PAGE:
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I recently went for a health screening. The health professional who was checking my cholesterol, blood pressure, hypertension, HIV status, etc. is a Naturopathic Doctor who combines the wisdom of nature with modern medicine. After I got my results, I told her how the only time I take medication is when I experience bad period pains. I explained how even though the pills ease the pain, I tend to suffer from side effects such as nausea. She asked about my diet and lifestyle, and recommended I make particular natural changes to avoid getting heavy period pains.

I have no issues against modern medicine: forward with technological innovation to make things better! However, I believe the human body was designed to get all that it needs straight from the soil. If there exist seeds, leaves and grains that can prevent diabetes, reduce risks of getting cancer; herbs that can treat aches and pains, then let’s use them! More so for rural dwellers and the urban poor who cannot easily access or afford decent hospital treatment when they get sick! #natureheals

Imagine how less burdened hospitals would be if everyone could access a balanced diet! My grandmothers were great examples for me: UGog’ uFakade (Tata’s mother) passed away over the age of 100 (I think she was 105 years old); UMangumba (Mama’s mother) passed away in her late 90’s. Both died from old age – not diabetes, or other dietary related illness – because they ate well! 

When I was younger, they would speak of foods such as the African wild potato and other vegetables they used to eat (anyone know where can I find this African potato today?). It is possible that some of the foods our ancestors ate no longer exist because of the way global demand for particular foods drives what farmers produce. Certain seeds varieties are probably becoming extinct as we speak! #nurturenature

Last year I watched a film about the importance of heirloom seeds to the agriculture of the world. It featured some seed keepers and activists (indigenous and commercial) from around the world:


Even if you don’t have land (for now), see if you can’t grow your own herbs at home. Basil, chives, coriander, parsley, peppermint, sage and thyme are examples of herbs you can grow at home – even indoors for those cramped for space! Hydroponics – a method of growing plants without soil –  is an urban gardening method that’s becoming popular. 

I have felt led to write about this for a while, because food diversity and access to it for all is key for development. In an urbanizing world, indigenous African foods are now starting to look like a thing of the past; but these foods are still as beneficial to health, and may contain the ‘stuff’ necessary to treat diseases to come. Organic food tends to be  available at speciality and higher priced stores… People who cannot afford to buy these should at least have the option/resources to plant them. #growyourown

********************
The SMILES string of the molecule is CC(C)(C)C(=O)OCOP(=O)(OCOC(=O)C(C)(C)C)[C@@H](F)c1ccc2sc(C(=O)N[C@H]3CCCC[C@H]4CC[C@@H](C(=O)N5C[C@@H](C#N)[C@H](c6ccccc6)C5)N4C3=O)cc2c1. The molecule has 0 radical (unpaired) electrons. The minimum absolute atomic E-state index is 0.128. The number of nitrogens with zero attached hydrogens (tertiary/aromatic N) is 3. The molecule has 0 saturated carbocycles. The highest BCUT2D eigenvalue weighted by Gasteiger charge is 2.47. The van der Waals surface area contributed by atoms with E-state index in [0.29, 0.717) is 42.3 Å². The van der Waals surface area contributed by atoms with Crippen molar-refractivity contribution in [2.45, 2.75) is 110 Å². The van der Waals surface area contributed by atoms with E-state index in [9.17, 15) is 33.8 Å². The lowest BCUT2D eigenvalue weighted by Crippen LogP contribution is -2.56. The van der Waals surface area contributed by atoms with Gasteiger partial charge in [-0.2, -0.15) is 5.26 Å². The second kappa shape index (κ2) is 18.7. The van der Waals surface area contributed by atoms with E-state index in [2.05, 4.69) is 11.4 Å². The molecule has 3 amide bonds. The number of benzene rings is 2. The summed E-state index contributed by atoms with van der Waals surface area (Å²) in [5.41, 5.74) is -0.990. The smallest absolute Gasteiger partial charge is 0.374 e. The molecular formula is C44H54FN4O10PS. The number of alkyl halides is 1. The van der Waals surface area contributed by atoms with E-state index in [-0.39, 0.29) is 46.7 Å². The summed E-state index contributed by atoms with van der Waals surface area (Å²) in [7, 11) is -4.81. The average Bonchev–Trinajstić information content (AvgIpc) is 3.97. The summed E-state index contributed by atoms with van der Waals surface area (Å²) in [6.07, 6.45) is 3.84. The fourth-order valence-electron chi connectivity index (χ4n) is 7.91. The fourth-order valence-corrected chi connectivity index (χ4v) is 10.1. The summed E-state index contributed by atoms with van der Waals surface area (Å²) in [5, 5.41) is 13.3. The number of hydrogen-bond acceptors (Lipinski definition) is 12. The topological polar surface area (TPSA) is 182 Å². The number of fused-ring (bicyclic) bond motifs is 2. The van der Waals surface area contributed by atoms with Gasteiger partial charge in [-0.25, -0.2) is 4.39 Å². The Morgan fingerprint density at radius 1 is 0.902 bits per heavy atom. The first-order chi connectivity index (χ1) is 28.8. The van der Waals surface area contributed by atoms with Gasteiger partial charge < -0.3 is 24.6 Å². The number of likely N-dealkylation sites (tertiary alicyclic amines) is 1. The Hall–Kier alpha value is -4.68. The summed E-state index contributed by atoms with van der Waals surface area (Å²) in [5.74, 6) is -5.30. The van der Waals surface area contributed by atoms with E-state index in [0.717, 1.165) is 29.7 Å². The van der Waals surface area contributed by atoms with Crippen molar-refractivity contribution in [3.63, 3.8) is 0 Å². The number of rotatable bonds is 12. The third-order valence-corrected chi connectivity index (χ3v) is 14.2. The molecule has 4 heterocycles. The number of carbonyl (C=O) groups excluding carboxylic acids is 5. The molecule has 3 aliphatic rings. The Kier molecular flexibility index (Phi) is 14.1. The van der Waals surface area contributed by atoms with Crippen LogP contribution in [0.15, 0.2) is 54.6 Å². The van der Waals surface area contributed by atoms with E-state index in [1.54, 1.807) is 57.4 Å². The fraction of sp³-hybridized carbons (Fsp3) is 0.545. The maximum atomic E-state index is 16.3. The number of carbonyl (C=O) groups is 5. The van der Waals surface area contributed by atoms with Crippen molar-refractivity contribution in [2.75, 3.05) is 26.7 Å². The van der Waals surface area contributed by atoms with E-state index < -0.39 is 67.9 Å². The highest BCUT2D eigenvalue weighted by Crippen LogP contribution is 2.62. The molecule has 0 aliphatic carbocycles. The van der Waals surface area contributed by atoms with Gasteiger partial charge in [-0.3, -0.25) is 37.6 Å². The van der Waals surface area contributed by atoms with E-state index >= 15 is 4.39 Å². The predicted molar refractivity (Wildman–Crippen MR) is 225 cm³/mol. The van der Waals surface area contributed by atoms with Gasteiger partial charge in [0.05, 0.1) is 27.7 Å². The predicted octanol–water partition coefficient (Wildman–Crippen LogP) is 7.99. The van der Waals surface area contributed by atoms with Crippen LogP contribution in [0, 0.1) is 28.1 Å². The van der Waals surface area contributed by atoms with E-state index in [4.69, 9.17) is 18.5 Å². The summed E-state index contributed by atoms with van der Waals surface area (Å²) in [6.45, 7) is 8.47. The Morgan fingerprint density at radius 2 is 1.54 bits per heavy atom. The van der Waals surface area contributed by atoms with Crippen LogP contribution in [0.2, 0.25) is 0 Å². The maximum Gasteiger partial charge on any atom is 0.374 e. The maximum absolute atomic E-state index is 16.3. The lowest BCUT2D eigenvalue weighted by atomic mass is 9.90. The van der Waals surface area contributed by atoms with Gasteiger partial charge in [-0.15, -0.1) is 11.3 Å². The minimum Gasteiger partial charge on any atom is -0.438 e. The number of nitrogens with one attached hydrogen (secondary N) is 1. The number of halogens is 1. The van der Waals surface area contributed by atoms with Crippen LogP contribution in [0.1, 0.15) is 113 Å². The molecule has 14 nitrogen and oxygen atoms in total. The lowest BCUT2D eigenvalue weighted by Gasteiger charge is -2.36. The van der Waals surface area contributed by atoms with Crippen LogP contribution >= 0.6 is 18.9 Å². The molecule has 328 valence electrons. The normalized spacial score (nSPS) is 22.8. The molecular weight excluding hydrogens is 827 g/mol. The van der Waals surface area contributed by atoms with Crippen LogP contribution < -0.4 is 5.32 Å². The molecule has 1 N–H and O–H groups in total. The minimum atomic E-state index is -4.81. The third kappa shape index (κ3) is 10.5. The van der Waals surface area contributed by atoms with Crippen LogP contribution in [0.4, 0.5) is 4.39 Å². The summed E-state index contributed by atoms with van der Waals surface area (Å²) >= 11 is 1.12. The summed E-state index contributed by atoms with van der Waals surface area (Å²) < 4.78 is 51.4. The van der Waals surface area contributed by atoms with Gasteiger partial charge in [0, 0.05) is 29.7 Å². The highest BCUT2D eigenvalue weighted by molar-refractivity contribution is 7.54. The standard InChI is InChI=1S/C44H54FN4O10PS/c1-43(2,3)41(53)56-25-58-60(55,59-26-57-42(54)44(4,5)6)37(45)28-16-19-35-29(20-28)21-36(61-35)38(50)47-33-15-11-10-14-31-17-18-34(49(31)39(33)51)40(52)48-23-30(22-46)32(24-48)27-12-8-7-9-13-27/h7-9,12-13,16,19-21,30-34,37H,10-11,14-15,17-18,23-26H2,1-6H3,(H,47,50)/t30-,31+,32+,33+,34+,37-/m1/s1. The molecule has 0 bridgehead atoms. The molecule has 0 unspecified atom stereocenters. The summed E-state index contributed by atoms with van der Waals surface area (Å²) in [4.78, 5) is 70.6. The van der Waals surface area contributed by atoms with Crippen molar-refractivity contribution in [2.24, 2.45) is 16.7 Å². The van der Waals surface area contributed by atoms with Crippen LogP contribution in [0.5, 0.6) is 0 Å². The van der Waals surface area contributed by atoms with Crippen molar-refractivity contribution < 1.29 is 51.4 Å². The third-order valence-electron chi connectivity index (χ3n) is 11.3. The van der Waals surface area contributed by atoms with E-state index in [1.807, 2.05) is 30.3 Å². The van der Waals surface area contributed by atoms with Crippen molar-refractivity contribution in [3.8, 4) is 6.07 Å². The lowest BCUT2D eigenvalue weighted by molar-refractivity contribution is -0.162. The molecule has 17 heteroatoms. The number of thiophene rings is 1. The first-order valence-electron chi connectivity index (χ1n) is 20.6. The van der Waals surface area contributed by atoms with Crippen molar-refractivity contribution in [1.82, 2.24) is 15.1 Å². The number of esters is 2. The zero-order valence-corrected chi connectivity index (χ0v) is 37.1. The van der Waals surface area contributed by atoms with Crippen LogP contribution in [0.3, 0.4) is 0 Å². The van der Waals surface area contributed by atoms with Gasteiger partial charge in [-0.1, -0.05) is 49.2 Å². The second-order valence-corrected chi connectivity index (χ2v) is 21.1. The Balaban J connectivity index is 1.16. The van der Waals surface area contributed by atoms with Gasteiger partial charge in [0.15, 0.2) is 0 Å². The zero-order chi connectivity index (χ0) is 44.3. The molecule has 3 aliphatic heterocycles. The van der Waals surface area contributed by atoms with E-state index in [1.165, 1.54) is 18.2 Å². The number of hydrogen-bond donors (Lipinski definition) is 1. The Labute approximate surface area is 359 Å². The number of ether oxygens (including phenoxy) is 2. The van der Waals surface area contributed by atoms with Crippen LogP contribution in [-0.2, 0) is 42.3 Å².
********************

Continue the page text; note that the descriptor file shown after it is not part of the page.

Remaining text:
Access to land is not only a justice and socio-economic issue, it’s a health issue too! #healthiswealth

My friend, Wandile Sihlobo, is an agricultural economist with an insightful blog about agricultural trends and opportunities around the world. I encourage you to check out his blog for some really cool insights. He also writes pieces for Huffington Post, Mail & Guardian, Business Day and Farmer’s Weekly: @WandileSihlobo


Build houses and settle down; plant gardens and eat what they produce. ~ Jeremiah 29:5

After all, a king who cultivates the field is an advantage to the land. ~Ecclesiastes 5:9

“To forget how to dig the earth and to tend the soil is to forget ourselves.” – Mahatma Ghandi

Useful resources on nutrition and well-being:

Wylie, D., 2001. Starving on a Full Stomach: Hunger and the Triumph of Cultural Racism in Modern South Africa. Charlottesville and London: University Press of Virginia.

Institute for Food, Nutrition and Well-being

Here’s a list of some useful urban gardening blogs:

10 thoughts

  1. Really interesting blog post Sibahle!! Unfortunately for many South Africans the food issue is largely an access rather a than an availability matter. Those with access to food are not always fully informed about what constitutes a healthy diet and if they are knowledgeable, other societal factors and life pressures inform their food choices. Prof David Sanders has written a lot of thought provoking discussion papers and newspaper articles on this matter.


    1. P.S. The cost of
      convenience: the retail price of some of your mother’s homemade concoctions it’s sometimes alarming!


  2. This has been truly an informative read, especially because since probably a year ago now, I’ve been grappling with the very same concept of growing most of my food, but of course the challenge of owning enough space to do that has been most prominent, and this post brings a very important component to the whole argument of land in this country. My mind has truly been broadened